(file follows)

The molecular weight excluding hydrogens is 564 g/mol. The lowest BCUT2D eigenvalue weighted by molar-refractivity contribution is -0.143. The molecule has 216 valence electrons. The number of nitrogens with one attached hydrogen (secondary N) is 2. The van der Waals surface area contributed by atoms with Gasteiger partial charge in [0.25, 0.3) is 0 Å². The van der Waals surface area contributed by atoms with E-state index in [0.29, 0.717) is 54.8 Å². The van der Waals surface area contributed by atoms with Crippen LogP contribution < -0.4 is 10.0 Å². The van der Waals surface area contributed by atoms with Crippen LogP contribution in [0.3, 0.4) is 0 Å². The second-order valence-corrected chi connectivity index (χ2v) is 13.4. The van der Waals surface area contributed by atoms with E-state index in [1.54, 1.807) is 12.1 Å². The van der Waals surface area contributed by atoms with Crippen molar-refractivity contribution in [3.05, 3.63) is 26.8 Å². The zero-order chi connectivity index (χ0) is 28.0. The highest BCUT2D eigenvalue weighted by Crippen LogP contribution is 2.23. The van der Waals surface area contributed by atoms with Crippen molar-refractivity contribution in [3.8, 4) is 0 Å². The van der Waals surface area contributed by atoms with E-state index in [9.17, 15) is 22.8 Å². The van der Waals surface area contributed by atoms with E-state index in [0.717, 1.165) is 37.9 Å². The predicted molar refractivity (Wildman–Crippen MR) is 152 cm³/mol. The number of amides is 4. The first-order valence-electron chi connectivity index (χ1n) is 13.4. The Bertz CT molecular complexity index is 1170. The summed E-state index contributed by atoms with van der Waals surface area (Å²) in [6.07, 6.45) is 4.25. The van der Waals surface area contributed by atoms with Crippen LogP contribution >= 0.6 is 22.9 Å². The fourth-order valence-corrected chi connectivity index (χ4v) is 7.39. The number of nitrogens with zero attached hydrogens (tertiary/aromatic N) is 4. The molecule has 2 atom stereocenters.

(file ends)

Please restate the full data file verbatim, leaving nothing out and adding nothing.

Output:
The molecular weight excluding hydrogens is 564 g/mol. The lowest BCUT2D eigenvalue weighted by molar-refractivity contribution is -0.143. The molecule has 216 valence electrons. The number of nitrogens with one attached hydrogen (secondary N) is 2. The van der Waals surface area contributed by atoms with Gasteiger partial charge in [0.25, 0.3) is 0 Å². The van der Waals surface area contributed by atoms with E-state index in [0.29, 0.717) is 54.8 Å². The van der Waals surface area contributed by atoms with Crippen LogP contribution < -0.4 is 10.0 Å². The van der Waals surface area contributed by atoms with Crippen LogP contribution in [0.3, 0.4) is 0 Å². The second-order valence-corrected chi connectivity index (χ2v) is 13.4. The van der Waals surface area contributed by atoms with E-state index in [1.54, 1.807) is 12.1 Å². The van der Waals surface area contributed by atoms with Crippen molar-refractivity contribution in [3.05, 3.63) is 26.8 Å². The zero-order chi connectivity index (χ0) is 28.0. The highest BCUT2D eigenvalue weighted by Crippen LogP contribution is 2.23. The van der Waals surface area contributed by atoms with Crippen molar-refractivity contribution in [3.8, 4) is 0 Å². The van der Waals surface area contributed by atoms with E-state index in [9.17, 15) is 22.8 Å². The van der Waals surface area contributed by atoms with E-state index in [0.717, 1.165) is 37.9 Å². The predicted molar refractivity (Wildman–Crippen MR) is 152 cm³/mol. The number of amides is 4. The first-order valence-electron chi connectivity index (χ1n) is 13.4. The Bertz CT molecular complexity index is 1170. The summed E-state index contributed by atoms with van der Waals surface area (Å²) in [6.07, 6.45) is 4.25. The van der Waals surface area contributed by atoms with Crippen LogP contribution >= 0.6 is 22.9 Å². The fourth-order valence-corrected chi connectivity index (χ4v) is 7.39. The number of nitrogens with zero attached hydrogens (tertiary/aromatic N) is 4. The molecule has 2 atom stereocenters.